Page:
Cellphones in Class vs. How Teachers Can Combat It

Cellphones+in+Class+vs.+How+Teachers+Can+Combat+It

Angel Griffin, Staff Writer

Cellphones: The older generation’s favorite reason to harp on Gen Z. One thing both generations can agree on is that phones serve a good purpose for communication and accessing digital knowledge at the tip of our fingers, but when it comes to having them in a school setting or limiting screen time, contrasting opinions begin to arise.

In school classrooms, some teachers will have students put their phones in a numbered caddy upon arriving; some will remind them to keep them out of sight; others don’t acknowledge them being out unless it is becoming an obvious distraction. These variations simply depend on teaching styles and preferences, but what about the students’ learning styles and preferences?

More students than not battle with mental health, including struggles like ADHD. In 2020, a reported 5.4 million students were diagnosed with ADHD. These mental illnesses are very common and a big factor in students’ lives, especially in school. These should be considered when it comes to a student’s experience in class. Sitting still in a hard-plastic chair at a table for an over an hour straight is torture for any student with ADHD, who is unable to focus or sit still for that long.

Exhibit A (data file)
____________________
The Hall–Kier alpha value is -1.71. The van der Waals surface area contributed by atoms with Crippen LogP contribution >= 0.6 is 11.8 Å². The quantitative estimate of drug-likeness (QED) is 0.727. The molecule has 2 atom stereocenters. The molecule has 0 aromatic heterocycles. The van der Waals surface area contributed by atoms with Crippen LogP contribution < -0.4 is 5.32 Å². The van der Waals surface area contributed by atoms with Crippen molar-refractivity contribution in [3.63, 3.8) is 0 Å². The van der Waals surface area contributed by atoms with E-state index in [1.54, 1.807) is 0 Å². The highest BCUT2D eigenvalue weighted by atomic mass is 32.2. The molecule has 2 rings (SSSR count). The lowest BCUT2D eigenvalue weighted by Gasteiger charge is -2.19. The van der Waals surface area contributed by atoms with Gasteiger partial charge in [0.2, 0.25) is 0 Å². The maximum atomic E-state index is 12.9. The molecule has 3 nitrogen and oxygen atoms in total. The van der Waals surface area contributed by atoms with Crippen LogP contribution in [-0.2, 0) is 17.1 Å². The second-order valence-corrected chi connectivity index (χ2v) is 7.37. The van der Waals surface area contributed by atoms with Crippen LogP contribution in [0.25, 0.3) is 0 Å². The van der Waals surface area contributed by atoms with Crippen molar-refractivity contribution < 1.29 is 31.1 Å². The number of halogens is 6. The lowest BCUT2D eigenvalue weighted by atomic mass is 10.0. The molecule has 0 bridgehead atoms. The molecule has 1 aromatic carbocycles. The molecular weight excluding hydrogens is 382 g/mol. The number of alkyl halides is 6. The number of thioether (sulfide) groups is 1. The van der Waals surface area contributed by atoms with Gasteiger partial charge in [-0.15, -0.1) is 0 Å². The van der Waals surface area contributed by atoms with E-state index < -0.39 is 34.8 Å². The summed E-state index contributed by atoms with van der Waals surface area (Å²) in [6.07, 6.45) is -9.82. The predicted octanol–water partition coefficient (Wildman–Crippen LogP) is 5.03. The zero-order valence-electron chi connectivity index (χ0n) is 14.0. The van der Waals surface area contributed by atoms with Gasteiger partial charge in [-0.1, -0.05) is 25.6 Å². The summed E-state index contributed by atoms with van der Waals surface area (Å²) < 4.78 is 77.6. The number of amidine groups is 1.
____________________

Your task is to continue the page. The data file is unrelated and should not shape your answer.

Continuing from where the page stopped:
One might ask, what can teachers do to help their class be more inclusive to students who deal with these struggles? Allowing students to have a 5-10 minute stretch break in the middle of class is a great way to start. By doing this, it divides the class up just enough for students to be able to get up, shake out their fallen-asleep-limbs, stretch, go to the bathroom, talk to their friends, and use their phones; all things that would be considered a disruption during class itself. Some students need to release pent up energy and a 5-10 minute break is just the solution. For example, a student is more likely to spend more time trying to find a way to use their phone during class than they will be if they know they will get to check it halfway through class. This also counters the issue of having to use the bathroom during a lesson or work time because there is time set aside in the middle of the block for that to happen. 

When phones take away a student’s attention from the teacher and the lesson, they become a problem. Students should be considerate of the time teachers  take to prepare lessons by giving them their attention. In addition, they should try their best to follow along and get work done. However, teachers should also respect students by recognizing the hours they spend doing schoolwork, in and outside of school, and the effort given towards being a successful student. A 5-10 minute rewarding break is more beneficial than frequently reminding students to put their phones away. It is human nature to want to do something more when you’re not supposed to , so by making this compromise, it will benefit both the students and the teachers.